Students or a guardian must email me prior to class to inform me if they will miss a class assignment, quiz, presentation, exam, or other deadline due to illness or injury. In the very next class session that you are in attendance, present me with written documentation of your illness/injury (a copy of your medical notes is acceptable). If you do not inform me or if you do not present me with timely documentation, you will obtain zero points for the missed assignment. If you are unable to meet a deadline due to a religious holiday, make sure to notify me as early in the semester as possible.
If you will have to miss a regular class in which no assignment, quiz, presentation, or exam is due for an excused reason as per university policy (religious holiday or illness), please notify me by email as soon as you find out about the circumstance that will prevent you from attending.
Any student with a disability who may need accommodations in this class must obtain an accommodation letter from Student Disability Services, 385 Garland, (410) 516-4720, email@example.com. Please hand in this letter at the beginning of the semester so we can plan in advance how to accommodate your needs. Unsatisfactory grades cannot be changed retroactively.
There will be two quizzes over the course of the semester. The materials covered in the quizzes will be cumulative. If you fail to take a quiz, you will receive a zero score, unless your absence is due to an excused reason and you notify me in advance and you provide documentation as soon as possible.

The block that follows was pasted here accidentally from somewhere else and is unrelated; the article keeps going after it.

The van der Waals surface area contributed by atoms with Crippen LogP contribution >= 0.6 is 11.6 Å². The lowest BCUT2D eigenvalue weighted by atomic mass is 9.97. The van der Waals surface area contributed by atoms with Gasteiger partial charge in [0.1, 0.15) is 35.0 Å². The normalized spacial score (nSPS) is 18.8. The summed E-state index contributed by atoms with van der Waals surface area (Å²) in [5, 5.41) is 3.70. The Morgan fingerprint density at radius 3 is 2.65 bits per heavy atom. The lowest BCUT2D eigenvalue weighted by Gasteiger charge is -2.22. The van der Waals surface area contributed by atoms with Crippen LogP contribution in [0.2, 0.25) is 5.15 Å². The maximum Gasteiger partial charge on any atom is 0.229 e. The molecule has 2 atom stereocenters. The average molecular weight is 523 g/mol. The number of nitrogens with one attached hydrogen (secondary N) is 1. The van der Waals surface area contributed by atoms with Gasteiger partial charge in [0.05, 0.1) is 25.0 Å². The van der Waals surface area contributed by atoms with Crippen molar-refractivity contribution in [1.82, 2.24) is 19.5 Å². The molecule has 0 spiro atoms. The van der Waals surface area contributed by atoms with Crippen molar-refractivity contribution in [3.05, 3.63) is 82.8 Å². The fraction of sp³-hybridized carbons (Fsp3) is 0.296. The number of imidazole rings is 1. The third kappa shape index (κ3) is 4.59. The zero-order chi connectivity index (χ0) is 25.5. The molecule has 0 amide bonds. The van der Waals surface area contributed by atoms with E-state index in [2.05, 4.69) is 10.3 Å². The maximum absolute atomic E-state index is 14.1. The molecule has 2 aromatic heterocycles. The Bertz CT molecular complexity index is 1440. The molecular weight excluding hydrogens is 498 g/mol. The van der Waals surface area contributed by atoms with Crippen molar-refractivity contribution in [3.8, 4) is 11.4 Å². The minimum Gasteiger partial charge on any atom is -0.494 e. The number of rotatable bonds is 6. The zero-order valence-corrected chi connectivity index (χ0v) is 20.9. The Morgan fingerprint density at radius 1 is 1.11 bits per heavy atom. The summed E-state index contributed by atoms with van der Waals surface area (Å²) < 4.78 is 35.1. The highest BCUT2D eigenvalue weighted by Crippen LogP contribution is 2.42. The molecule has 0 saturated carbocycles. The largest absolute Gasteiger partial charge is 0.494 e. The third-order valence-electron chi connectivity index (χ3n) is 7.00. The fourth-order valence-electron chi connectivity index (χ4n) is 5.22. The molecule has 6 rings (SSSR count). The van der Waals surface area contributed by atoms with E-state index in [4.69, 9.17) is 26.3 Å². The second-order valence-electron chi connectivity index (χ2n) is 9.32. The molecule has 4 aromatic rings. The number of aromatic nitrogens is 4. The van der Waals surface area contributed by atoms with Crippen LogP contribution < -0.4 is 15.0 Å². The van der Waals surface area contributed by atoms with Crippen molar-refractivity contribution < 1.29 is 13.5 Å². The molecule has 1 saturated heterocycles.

You are responsible for all materials in the relevant chapters of the textbook and in the mandatory readings (see below) and for the materials covered in my lectures. If you miss lectures, make sure to copy the notes of one of your colleagues.
There will be three mandatory problem sets throughout the semester, each of which will be given equal weight. The problem sets will help you to digest the materials covered in class and will be useful in your preparation for the quizzes. Therefore I assign an important weight of the final grade to your performance on problem sets.
There is a special late policy for problem sets: If you will have to miss a class, turn in your problem set by leaving it in my mailbox in the main office of the economics department or by slipping it under my office door (456 Mergenthaler) before the beginning of class. If you are late, I will drop 33% of the points if you hand it in after class the same day and 50% of the points if you hand it in the day after its due date. Later submissions will not receive any credit.
Final Paper (Team Project):